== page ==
On paper, the lineup did not instill fear; the rotation did. The bullpen was inconsistent until Miller’s presence allowed manager Terry Francona to defy all conventional bullpen norms. Yet for lengths of the season, the steady and underrated offense performed and helped carry the team through the ebbs and flows of the rotation’s issues, dealt several big injuries and the occasional question mark. Still, when beset by injuries, the team was ruled out, by both the national media and a respected and recognized local writer who stated that the obstacles would all be much too much to overcome for the playoff-inexperienced roster.

No Brantley, no Gomes, no Salazar, and no Carrasco spelled no deep run through the playoffs by all conventional lines of thought when putting sheer fandom and blind loyalties aside. But this 2016 Indians team is no 1995 Indians or 1997 Indians or even the 2016 Cavs. These Indians have faced a different kind of adversity all season long in all shapes and sizes, with no true superstar (yet), no free spending owner, failed PED tests throwing curveballs at the outfield roster construction, starting rotation holes threatening to burst a fissure in the proverbial dam, a freak drone accident, and a family emergency, and yet each time, against all odds, the Tribe has prevailed.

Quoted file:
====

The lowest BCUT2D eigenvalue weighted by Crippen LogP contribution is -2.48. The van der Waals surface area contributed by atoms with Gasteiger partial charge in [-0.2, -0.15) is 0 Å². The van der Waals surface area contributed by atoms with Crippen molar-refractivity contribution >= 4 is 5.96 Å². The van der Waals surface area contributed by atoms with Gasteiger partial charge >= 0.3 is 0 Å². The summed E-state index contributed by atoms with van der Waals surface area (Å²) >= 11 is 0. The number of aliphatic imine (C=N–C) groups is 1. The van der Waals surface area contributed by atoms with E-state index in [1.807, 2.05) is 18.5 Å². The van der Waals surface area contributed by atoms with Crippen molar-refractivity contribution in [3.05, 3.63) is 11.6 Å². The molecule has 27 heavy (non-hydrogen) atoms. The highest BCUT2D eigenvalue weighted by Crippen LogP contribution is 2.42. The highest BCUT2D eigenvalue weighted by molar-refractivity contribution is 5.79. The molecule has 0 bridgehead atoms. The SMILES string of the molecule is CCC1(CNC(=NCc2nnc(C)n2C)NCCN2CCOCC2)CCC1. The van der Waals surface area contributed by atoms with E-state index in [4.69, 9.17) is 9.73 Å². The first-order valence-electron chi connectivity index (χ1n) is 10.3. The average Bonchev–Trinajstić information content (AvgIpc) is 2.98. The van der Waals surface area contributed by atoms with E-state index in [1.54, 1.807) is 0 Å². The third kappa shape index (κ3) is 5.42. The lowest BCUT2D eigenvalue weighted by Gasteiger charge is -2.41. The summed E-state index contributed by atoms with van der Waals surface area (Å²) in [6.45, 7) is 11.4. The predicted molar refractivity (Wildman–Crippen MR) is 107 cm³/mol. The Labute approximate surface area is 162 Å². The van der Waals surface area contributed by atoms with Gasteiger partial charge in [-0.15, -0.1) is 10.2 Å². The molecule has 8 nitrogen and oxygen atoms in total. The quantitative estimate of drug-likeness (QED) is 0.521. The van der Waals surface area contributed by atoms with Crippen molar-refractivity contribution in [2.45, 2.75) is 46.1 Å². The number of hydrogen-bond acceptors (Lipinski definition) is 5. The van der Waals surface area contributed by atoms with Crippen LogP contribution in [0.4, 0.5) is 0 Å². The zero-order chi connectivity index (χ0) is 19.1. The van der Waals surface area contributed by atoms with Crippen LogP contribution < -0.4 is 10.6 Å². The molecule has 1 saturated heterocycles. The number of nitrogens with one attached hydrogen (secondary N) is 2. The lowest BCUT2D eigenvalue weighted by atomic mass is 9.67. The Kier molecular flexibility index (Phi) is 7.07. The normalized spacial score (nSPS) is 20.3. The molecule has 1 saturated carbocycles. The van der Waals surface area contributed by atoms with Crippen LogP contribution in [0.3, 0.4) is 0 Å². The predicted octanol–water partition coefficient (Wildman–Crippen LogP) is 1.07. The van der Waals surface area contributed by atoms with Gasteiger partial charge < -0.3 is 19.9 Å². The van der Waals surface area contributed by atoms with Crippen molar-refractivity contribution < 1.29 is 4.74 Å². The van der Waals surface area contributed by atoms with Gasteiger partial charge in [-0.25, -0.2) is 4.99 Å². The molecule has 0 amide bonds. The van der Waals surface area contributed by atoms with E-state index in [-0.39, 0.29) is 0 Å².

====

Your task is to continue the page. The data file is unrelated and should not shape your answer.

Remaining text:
The depleted pitching wasn’t supposed to be able to shut down the league leading Boston Red Sox offense. Instead, the Indians swept the American League Division Series. The potent Toronto Blue Jays bats were supposed to run away with the American League Championship Series after sweeping the AL club with the best record, the Texas Rangers. Cleveland had other thoughts, taking the series in five and winning in the loud Rogers Centre to stun the world again.

The championship run continues for the underdog Indians on Tuesday. Four more wins can bring the magical season to an improbable conclusion and make 2016 a year that no Clevelander could ever forget.

Photo: Elsa/Getty Images

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This Post Has 4 Comments

  1. Nicely done. This is a good explanation of the difference between Cavs and Indians playoff journeys and the difference between this Indians team and others. Go Tribe!